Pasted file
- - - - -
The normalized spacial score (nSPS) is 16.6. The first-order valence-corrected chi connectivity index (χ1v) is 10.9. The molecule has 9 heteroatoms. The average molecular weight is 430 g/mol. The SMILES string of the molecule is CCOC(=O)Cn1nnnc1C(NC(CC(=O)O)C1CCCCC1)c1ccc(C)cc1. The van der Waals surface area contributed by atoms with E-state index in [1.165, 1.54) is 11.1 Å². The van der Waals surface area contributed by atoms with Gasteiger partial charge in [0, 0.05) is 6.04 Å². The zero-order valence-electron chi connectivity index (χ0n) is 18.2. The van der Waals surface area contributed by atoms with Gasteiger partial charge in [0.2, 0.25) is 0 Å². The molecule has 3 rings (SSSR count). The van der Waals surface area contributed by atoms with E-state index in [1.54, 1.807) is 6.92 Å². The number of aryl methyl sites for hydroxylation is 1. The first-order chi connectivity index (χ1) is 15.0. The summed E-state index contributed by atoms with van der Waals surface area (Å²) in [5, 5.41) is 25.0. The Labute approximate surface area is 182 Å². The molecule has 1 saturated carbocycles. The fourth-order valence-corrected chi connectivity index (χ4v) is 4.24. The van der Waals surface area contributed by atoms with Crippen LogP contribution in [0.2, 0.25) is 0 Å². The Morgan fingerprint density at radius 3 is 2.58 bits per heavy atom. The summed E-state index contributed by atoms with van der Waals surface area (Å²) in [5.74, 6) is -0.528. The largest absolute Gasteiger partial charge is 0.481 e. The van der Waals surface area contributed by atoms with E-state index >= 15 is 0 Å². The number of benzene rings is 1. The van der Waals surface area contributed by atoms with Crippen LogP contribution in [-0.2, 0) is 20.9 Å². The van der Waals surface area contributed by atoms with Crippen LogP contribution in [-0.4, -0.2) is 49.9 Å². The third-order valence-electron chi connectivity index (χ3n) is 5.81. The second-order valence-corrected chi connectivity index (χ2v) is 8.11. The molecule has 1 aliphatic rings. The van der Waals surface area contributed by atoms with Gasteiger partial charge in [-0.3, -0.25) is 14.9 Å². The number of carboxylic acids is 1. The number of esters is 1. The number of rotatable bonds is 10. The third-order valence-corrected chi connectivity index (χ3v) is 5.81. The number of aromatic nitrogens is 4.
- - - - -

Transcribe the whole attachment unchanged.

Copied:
The normalized spacial score (nSPS) is 16.6. The first-order valence-corrected chi connectivity index (χ1v) is 10.9. The molecule has 9 heteroatoms. The average molecular weight is 430 g/mol. The SMILES string of the molecule is CCOC(=O)Cn1nnnc1C(NC(CC(=O)O)C1CCCCC1)c1ccc(C)cc1. The van der Waals surface area contributed by atoms with E-state index in [1.165, 1.54) is 11.1 Å². The van der Waals surface area contributed by atoms with Gasteiger partial charge in [0, 0.05) is 6.04 Å². The zero-order valence-electron chi connectivity index (χ0n) is 18.2. The van der Waals surface area contributed by atoms with Gasteiger partial charge in [0.2, 0.25) is 0 Å². The molecule has 3 rings (SSSR count). The van der Waals surface area contributed by atoms with E-state index in [1.54, 1.807) is 6.92 Å². The number of aryl methyl sites for hydroxylation is 1. The first-order chi connectivity index (χ1) is 15.0. The summed E-state index contributed by atoms with van der Waals surface area (Å²) in [5, 5.41) is 25.0. The Labute approximate surface area is 182 Å². The molecule has 1 saturated carbocycles. The fourth-order valence-corrected chi connectivity index (χ4v) is 4.24. The van der Waals surface area contributed by atoms with Crippen LogP contribution in [0.2, 0.25) is 0 Å². The Morgan fingerprint density at radius 3 is 2.58 bits per heavy atom. The summed E-state index contributed by atoms with van der Waals surface area (Å²) in [5.74, 6) is -0.528. The largest absolute Gasteiger partial charge is 0.481 e. The van der Waals surface area contributed by atoms with E-state index >= 15 is 0 Å². The number of benzene rings is 1. The van der Waals surface area contributed by atoms with Crippen LogP contribution in [-0.2, 0) is 20.9 Å². The van der Waals surface area contributed by atoms with Crippen LogP contribution in [-0.4, -0.2) is 49.9 Å². The third-order valence-electron chi connectivity index (χ3n) is 5.81. The second-order valence-corrected chi connectivity index (χ2v) is 8.11. The molecule has 1 aliphatic rings. The van der Waals surface area contributed by atoms with Gasteiger partial charge in [-0.3, -0.25) is 14.9 Å². The number of carboxylic acids is 1. The number of esters is 1. The number of rotatable bonds is 10. The third-order valence-corrected chi connectivity index (χ3v) is 5.81. The number of aromatic nitrogens is 4.